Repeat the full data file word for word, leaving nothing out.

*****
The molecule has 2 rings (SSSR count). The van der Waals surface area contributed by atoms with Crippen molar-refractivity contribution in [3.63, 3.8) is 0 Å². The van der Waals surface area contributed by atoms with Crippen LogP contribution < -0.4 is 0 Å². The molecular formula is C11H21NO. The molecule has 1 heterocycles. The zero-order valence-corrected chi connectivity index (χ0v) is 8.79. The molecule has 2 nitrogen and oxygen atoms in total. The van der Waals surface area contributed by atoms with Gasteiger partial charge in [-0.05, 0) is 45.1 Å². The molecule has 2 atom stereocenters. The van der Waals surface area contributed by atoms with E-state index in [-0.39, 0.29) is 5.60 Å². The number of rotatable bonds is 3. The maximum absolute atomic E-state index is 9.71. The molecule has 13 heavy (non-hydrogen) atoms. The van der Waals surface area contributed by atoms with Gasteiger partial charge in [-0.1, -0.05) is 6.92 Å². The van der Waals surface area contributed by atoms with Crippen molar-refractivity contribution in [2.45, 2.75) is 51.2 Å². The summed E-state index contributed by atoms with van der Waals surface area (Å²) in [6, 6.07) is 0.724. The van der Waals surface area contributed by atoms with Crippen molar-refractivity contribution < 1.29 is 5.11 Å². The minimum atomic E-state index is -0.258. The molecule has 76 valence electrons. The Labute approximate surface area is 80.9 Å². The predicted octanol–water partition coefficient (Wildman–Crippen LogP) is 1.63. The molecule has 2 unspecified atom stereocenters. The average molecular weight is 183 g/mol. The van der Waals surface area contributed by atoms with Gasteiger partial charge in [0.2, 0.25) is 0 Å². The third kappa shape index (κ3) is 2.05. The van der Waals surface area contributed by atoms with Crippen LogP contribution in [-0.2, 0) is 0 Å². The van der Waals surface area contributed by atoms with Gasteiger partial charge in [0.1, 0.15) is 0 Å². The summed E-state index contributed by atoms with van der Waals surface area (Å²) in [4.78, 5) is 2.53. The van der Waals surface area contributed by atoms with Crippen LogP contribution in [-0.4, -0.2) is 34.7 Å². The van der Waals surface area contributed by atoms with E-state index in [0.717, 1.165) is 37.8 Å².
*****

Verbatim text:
The molecule has 2 rings (SSSR count). The van der Waals surface area contributed by atoms with Crippen molar-refractivity contribution in [3.63, 3.8) is 0 Å². The van der Waals surface area contributed by atoms with Crippen LogP contribution < -0.4 is 0 Å². The molecular formula is C11H21NO. The molecule has 1 heterocycles. The zero-order valence-corrected chi connectivity index (χ0v) is 8.79. The molecule has 2 nitrogen and oxygen atoms in total. The van der Waals surface area contributed by atoms with Gasteiger partial charge in [-0.05, 0) is 45.1 Å². The molecule has 2 atom stereocenters. The van der Waals surface area contributed by atoms with E-state index in [-0.39, 0.29) is 5.60 Å². The number of rotatable bonds is 3. The maximum absolute atomic E-state index is 9.71. The molecule has 13 heavy (non-hydrogen) atoms. The van der Waals surface area contributed by atoms with Gasteiger partial charge in [-0.1, -0.05) is 6.92 Å². The van der Waals surface area contributed by atoms with Crippen molar-refractivity contribution in [2.45, 2.75) is 51.2 Å². The summed E-state index contributed by atoms with van der Waals surface area (Å²) in [6, 6.07) is 0.724. The van der Waals surface area contributed by atoms with Crippen molar-refractivity contribution < 1.29 is 5.11 Å². The minimum atomic E-state index is -0.258. The molecule has 76 valence electrons. The Labute approximate surface area is 80.9 Å². The predicted octanol–water partition coefficient (Wildman–Crippen LogP) is 1.63. The molecule has 2 unspecified atom stereocenters. The average molecular weight is 183 g/mol. The van der Waals surface area contributed by atoms with Gasteiger partial charge in [0.2, 0.25) is 0 Å². The third kappa shape index (κ3) is 2.05. The van der Waals surface area contributed by atoms with Crippen LogP contribution in [-0.2, 0) is 0 Å². The van der Waals surface area contributed by atoms with Gasteiger partial charge in [0.1, 0.15) is 0 Å². The summed E-state index contributed by atoms with van der Waals surface area (Å²) in [4.78, 5) is 2.53. The van der Waals surface area contributed by atoms with Crippen LogP contribution in [-0.4, -0.2) is 34.7 Å². The van der Waals surface area contributed by atoms with E-state index in [0.717, 1.165) is 37.8 Å².